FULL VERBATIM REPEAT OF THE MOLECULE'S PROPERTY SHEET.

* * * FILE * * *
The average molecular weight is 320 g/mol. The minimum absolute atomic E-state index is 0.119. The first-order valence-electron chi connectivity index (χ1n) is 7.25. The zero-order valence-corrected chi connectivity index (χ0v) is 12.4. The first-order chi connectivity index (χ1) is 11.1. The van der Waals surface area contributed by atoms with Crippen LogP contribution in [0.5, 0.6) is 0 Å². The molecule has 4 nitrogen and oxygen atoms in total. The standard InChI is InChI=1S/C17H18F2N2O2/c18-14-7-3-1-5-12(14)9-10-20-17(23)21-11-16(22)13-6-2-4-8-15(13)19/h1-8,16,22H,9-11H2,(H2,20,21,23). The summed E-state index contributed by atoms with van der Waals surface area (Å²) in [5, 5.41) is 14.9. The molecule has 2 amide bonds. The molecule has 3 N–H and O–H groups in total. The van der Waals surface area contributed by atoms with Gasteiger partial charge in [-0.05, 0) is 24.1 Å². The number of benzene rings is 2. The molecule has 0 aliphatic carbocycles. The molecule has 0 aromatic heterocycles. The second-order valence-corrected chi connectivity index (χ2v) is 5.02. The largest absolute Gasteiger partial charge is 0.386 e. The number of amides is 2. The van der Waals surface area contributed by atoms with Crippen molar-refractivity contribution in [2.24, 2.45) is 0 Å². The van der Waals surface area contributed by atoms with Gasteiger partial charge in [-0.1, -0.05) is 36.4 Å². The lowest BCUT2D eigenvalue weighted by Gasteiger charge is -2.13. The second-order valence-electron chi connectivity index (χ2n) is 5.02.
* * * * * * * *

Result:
The average molecular weight is 320 g/mol. The minimum absolute atomic E-state index is 0.119. The first-order valence-electron chi connectivity index (χ1n) is 7.25. The zero-order valence-corrected chi connectivity index (χ0v) is 12.4. The first-order chi connectivity index (χ1) is 11.1. The van der Waals surface area contributed by atoms with Crippen LogP contribution in [0.5, 0.6) is 0 Å². The molecule has 4 nitrogen and oxygen atoms in total. The standard InChI is InChI=1S/C17H18F2N2O2/c18-14-7-3-1-5-12(14)9-10-20-17(23)21-11-16(22)13-6-2-4-8-15(13)19/h1-8,16,22H,9-11H2,(H2,20,21,23). The summed E-state index contributed by atoms with van der Waals surface area (Å²) in [5, 5.41) is 14.9. The molecule has 2 amide bonds. The molecule has 3 N–H and O–H groups in total. The van der Waals surface area contributed by atoms with Gasteiger partial charge in [-0.05, 0) is 24.1 Å². The number of benzene rings is 2. The molecule has 0 aliphatic carbocycles. The molecule has 0 aromatic heterocycles. The second-order valence-corrected chi connectivity index (χ2v) is 5.02. The largest absolute Gasteiger partial charge is 0.386 e. The number of amides is 2. The van der Waals surface area contributed by atoms with Crippen molar-refractivity contribution in [2.24, 2.45) is 0 Å². The van der Waals surface area contributed by atoms with Gasteiger partial charge in [-0.1, -0.05) is 36.4 Å². The lowest BCUT2D eigenvalue weighted by Gasteiger charge is -2.13. The second-order valence-electron chi connectivity index (χ2n) is 5.02.